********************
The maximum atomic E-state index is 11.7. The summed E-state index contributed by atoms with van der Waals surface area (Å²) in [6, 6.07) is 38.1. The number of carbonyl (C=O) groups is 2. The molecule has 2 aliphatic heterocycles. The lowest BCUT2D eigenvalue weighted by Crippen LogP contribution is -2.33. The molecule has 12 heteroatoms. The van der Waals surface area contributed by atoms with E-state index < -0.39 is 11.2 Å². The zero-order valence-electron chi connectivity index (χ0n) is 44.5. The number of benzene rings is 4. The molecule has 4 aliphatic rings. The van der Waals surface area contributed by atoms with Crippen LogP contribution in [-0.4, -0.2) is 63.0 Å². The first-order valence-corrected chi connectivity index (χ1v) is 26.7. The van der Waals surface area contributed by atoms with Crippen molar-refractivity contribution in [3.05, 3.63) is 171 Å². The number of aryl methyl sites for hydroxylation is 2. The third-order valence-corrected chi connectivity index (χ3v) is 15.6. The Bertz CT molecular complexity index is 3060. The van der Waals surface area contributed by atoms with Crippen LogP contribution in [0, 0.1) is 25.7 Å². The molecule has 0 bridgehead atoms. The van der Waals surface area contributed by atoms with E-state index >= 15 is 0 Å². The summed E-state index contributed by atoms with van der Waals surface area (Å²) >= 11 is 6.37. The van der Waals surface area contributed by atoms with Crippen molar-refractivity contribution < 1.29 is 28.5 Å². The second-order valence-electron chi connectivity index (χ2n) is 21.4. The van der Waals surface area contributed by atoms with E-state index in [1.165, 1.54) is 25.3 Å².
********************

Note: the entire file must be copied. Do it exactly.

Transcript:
The maximum atomic E-state index is 11.7. The summed E-state index contributed by atoms with van der Waals surface area (Å²) in [6, 6.07) is 38.1. The number of carbonyl (C=O) groups is 2. The molecule has 2 aliphatic heterocycles. The lowest BCUT2D eigenvalue weighted by Crippen LogP contribution is -2.33. The molecule has 12 heteroatoms. The van der Waals surface area contributed by atoms with E-state index < -0.39 is 11.2 Å². The zero-order valence-electron chi connectivity index (χ0n) is 44.5. The number of benzene rings is 4. The molecule has 4 aliphatic rings. The van der Waals surface area contributed by atoms with Crippen LogP contribution in [-0.4, -0.2) is 63.0 Å². The first-order valence-corrected chi connectivity index (χ1v) is 26.7. The van der Waals surface area contributed by atoms with Crippen molar-refractivity contribution in [3.05, 3.63) is 171 Å². The number of aryl methyl sites for hydroxylation is 2. The third-order valence-corrected chi connectivity index (χ3v) is 15.6. The Bertz CT molecular complexity index is 3060. The van der Waals surface area contributed by atoms with Crippen LogP contribution in [0, 0.1) is 25.7 Å². The molecule has 0 bridgehead atoms. The van der Waals surface area contributed by atoms with E-state index >= 15 is 0 Å². The summed E-state index contributed by atoms with van der Waals surface area (Å²) >= 11 is 6.37. The van der Waals surface area contributed by atoms with Crippen molar-refractivity contribution < 1.29 is 28.5 Å². The second-order valence-electron chi connectivity index (χ2n) is 21.4. The van der Waals surface area contributed by atoms with E-state index in [1.165, 1.54) is 25.3 Å².